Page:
Lightnings taking a ride

by ceinmart

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1

You won't be able to get the best results from just theoretically analyzing one or more effects that cause blurring. The best way to proceed is by measuring the blurring and then do deconvolution based on the measured point spread function. You can print a some black and white pattern costing of lines in different directions, or circles on a piece of paper. ...


2

Yes, the anti-aliasing filter on most digital cameras is an optical filter that blurs the light just in front of the image sensor. But for your purposes that is the least of your worries. The way a Bayer filter mask works on the overwhelming majority of digital cameras means that the actual resolution limit of cameras so equipped is about 1/2 the number of ...


0

As everyone has noted, the file tyoe is not sufficient information. Find out resolution color space And the more varied details that could be a TIFF, e.g. if it's made for printing press then it could be CMYK set up for whst publishers want; color model (rgb? Cmyk?) bits per sample Also, if the jpeg is "just" the same file exported, it can still ...


3

Short answer: you have to use a microscope, a drum scanner or some specific scanners for film. Flatbed scanners barely reach 1500 dpi (real, effective, measured on the details you get, not on the number of pixels you get), see http://www.filmscanner.info/EpsonPerfectionV600Photo.html and the other ones. This is a measurement of actual details in some 120 ...


1

Or you can use a macro lens to scan your film. I've found this to give better results than anything short of a very high-end scanner. Use a digital camera, a macro lens and a lightbox of some sort mounted in a copy stand. For even better results, make multiple images of parts of the negative and stitch them.


2

It depends on the film: your estimate would be valid for old Panatomic-X using Beutler processing (I calculated ~116 Megapixels (MP) for a 6 cm x 6cm image, 180 lines/mm). Adox, though, claims about 500 MP for its CMS II High Resolution Film. So, yes, if you want to take advantage of the full resolution, scanning at ~9,600 DPI (~400 DPMM) would produce ...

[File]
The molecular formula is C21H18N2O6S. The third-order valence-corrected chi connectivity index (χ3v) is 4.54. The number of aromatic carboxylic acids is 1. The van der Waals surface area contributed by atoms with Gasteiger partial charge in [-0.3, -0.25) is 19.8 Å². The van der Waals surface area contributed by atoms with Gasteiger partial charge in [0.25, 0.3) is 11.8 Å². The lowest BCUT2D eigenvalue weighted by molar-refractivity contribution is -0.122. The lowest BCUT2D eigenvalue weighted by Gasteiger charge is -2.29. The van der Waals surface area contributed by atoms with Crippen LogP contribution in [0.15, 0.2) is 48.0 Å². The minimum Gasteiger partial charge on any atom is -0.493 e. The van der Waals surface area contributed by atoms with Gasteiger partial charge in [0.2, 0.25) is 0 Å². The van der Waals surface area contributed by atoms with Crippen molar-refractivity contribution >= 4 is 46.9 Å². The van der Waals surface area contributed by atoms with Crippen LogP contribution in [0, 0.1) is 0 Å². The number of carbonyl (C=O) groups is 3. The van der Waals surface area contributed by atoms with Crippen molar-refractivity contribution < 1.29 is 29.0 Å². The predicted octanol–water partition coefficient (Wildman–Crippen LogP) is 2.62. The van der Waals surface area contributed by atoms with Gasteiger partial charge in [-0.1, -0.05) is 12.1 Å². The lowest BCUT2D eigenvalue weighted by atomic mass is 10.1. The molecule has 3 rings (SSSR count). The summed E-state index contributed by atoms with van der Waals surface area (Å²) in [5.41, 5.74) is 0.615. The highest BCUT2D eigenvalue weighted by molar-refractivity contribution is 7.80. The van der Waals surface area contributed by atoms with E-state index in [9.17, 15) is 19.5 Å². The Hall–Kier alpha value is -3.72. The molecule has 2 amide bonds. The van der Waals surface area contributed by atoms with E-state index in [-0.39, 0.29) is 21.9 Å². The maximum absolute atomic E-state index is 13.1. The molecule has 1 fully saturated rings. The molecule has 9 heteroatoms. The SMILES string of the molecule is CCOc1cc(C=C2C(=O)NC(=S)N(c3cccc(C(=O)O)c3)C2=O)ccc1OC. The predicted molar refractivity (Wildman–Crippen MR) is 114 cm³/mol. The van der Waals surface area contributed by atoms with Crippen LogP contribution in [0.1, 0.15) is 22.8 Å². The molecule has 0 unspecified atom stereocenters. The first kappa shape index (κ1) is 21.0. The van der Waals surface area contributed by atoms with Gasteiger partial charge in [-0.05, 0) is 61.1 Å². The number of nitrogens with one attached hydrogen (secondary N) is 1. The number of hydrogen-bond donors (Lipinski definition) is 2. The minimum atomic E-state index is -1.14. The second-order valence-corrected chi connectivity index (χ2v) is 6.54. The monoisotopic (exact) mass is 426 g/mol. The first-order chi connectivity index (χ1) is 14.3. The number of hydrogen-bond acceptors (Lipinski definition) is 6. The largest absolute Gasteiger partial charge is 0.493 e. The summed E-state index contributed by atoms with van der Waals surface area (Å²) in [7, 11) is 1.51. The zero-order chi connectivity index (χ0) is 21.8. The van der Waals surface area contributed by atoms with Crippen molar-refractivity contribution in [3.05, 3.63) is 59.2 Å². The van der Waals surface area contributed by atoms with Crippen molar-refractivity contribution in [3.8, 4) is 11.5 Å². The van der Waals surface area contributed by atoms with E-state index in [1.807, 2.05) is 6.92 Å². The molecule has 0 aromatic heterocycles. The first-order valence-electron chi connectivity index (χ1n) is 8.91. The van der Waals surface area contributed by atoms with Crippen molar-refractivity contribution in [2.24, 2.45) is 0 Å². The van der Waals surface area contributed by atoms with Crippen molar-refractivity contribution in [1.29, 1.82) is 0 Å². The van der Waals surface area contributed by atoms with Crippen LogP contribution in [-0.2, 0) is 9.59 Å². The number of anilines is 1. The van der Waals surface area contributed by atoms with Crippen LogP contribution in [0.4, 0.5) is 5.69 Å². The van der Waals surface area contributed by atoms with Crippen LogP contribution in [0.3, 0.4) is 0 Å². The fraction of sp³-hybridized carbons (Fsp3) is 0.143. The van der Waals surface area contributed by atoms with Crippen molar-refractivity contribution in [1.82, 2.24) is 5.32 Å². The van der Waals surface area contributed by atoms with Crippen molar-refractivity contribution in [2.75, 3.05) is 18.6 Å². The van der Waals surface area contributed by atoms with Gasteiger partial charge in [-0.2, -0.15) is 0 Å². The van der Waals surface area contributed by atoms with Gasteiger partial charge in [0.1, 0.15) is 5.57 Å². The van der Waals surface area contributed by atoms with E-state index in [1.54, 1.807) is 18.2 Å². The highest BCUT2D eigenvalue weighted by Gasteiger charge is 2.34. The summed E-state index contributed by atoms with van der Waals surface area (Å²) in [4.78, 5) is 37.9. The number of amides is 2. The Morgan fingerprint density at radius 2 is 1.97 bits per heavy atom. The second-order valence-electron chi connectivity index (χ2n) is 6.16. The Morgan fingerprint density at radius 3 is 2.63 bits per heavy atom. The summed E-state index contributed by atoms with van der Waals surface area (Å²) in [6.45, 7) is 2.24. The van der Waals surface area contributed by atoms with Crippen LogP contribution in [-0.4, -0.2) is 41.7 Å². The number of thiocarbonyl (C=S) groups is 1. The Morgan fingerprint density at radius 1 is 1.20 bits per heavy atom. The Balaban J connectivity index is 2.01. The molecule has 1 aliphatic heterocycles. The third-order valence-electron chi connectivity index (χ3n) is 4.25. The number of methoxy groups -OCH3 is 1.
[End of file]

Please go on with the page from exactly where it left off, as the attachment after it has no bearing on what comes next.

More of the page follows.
2

I will start by a parallel with printing photos. Having a resolution of 300 ppi (pixels per inch) is relatively standard. It means that 300 pixels of a digital picture will be printed on one inch. It is common to assume that details are conserved with this resolution. So if the original painting is about 30*21 inch (like the Mona Lisa), you will need the ...


0

JPEG is a "lossy" compressed format, and it depends if the image is very homogeneous or not, very homogeneous images have a large compression factor meanwhile non-homogeneous images have a small compression factor. On the other hand TIFF is almost always used as a lossless format.


1

From the info you are providing there is no way to know. Some hints There is no way of knowing the resolution from the file size. Presumably both files have the same resolution (width x height), they are just delivered in different file formats. A high quality JPEG file has a very low information loss, (less than 0.4% compared to the uncompressed 24 bit ...


4

I have written a more elaborate post in Spanish here, which Google translate can probably help you read. A simplified version. There is a unit for offset commercial printing called lpi. This is defined by the real resolution of a laser printing on a negative film or plate. Let us say the laser plate printer gives you 2400 dpi. If you need 256 tones of ...


2

The variability of size and positioning precision of one "spit", as it's called, varies with printing technology and model lines over time. As I recall, one particular printer I studied (and some generic lore mixed in) you have a certain volume of ink (a few picoliters) ejected with one action from the nozzle. Several such quantum spits can be performed ...


0

This is impossible. The most basic way to 'zoom' in on a picture is to display it on a huge screen, like a TV. That will already zoom the picture several times larger, and you cannot stop that.



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